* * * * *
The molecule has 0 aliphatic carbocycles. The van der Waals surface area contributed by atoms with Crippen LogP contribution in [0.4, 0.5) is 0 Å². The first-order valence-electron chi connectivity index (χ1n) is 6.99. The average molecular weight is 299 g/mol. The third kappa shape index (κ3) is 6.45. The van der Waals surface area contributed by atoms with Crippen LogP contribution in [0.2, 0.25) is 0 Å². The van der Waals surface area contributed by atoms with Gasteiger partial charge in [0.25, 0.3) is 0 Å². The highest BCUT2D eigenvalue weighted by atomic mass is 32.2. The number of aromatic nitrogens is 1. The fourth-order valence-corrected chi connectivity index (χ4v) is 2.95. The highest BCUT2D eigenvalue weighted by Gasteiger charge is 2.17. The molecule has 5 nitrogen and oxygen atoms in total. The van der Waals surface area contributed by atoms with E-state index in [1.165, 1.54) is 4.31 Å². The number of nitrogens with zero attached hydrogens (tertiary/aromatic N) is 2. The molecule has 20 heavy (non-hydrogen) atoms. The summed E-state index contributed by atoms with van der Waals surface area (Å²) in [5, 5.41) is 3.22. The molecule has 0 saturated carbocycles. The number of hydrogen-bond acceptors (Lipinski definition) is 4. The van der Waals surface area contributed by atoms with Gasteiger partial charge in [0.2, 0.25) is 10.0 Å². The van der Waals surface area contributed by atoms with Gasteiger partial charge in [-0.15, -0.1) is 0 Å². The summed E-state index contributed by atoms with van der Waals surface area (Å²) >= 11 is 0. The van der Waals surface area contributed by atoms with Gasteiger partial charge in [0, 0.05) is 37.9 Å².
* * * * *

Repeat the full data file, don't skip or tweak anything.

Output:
The molecule has 0 aliphatic carbocycles. The van der Waals surface area contributed by atoms with Crippen LogP contribution in [0.4, 0.5) is 0 Å². The first-order valence-electron chi connectivity index (χ1n) is 6.99. The average molecular weight is 299 g/mol. The third kappa shape index (κ3) is 6.45. The van der Waals surface area contributed by atoms with Crippen LogP contribution in [0.2, 0.25) is 0 Å². The van der Waals surface area contributed by atoms with Gasteiger partial charge in [0.25, 0.3) is 0 Å². The highest BCUT2D eigenvalue weighted by atomic mass is 32.2. The number of aromatic nitrogens is 1. The fourth-order valence-corrected chi connectivity index (χ4v) is 2.95. The highest BCUT2D eigenvalue weighted by Gasteiger charge is 2.17. The molecule has 5 nitrogen and oxygen atoms in total. The van der Waals surface area contributed by atoms with E-state index in [1.165, 1.54) is 4.31 Å². The number of nitrogens with zero attached hydrogens (tertiary/aromatic N) is 2. The molecule has 20 heavy (non-hydrogen) atoms. The summed E-state index contributed by atoms with van der Waals surface area (Å²) in [5, 5.41) is 3.22. The molecule has 0 saturated carbocycles. The number of hydrogen-bond acceptors (Lipinski definition) is 4. The van der Waals surface area contributed by atoms with Gasteiger partial charge in [0.2, 0.25) is 10.0 Å². The van der Waals surface area contributed by atoms with Gasteiger partial charge in [-0.15, -0.1) is 0 Å². The summed E-state index contributed by atoms with van der Waals surface area (Å²) >= 11 is 0. The van der Waals surface area contributed by atoms with Gasteiger partial charge in [0, 0.05) is 37.9 Å².